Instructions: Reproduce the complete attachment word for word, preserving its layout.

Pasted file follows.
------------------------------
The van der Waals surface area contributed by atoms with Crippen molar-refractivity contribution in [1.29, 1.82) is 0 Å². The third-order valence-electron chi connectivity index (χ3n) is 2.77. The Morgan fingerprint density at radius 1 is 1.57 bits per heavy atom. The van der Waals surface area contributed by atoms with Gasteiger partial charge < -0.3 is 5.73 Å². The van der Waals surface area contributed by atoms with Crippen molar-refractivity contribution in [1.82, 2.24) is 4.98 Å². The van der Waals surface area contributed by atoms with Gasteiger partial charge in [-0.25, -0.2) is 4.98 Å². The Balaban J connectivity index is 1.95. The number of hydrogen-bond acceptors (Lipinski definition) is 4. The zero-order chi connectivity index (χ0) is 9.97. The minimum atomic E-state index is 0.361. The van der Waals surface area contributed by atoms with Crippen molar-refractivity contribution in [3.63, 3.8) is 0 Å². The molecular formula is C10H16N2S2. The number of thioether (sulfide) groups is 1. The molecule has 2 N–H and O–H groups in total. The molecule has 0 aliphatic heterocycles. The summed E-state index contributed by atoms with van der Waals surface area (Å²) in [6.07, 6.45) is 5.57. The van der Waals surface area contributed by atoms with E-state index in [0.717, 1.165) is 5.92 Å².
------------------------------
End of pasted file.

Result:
The van der Waals surface area contributed by atoms with Crippen molar-refractivity contribution in [1.29, 1.82) is 0 Å². The third-order valence-electron chi connectivity index (χ3n) is 2.77. The Morgan fingerprint density at radius 1 is 1.57 bits per heavy atom. The van der Waals surface area contributed by atoms with Gasteiger partial charge < -0.3 is 5.73 Å². The van der Waals surface area contributed by atoms with Crippen molar-refractivity contribution in [1.82, 2.24) is 4.98 Å². The van der Waals surface area contributed by atoms with Gasteiger partial charge in [-0.25, -0.2) is 4.98 Å². The Balaban J connectivity index is 1.95. The number of hydrogen-bond acceptors (Lipinski definition) is 4. The zero-order chi connectivity index (χ0) is 9.97. The minimum atomic E-state index is 0.361. The van der Waals surface area contributed by atoms with Crippen molar-refractivity contribution in [3.63, 3.8) is 0 Å². The molecular formula is C10H16N2S2. The number of thioether (sulfide) groups is 1. The molecule has 2 N–H and O–H groups in total. The molecule has 0 aliphatic heterocycles. The summed E-state index contributed by atoms with van der Waals surface area (Å²) in [6.07, 6.45) is 5.57. The van der Waals surface area contributed by atoms with E-state index in [0.717, 1.165) is 5.92 Å².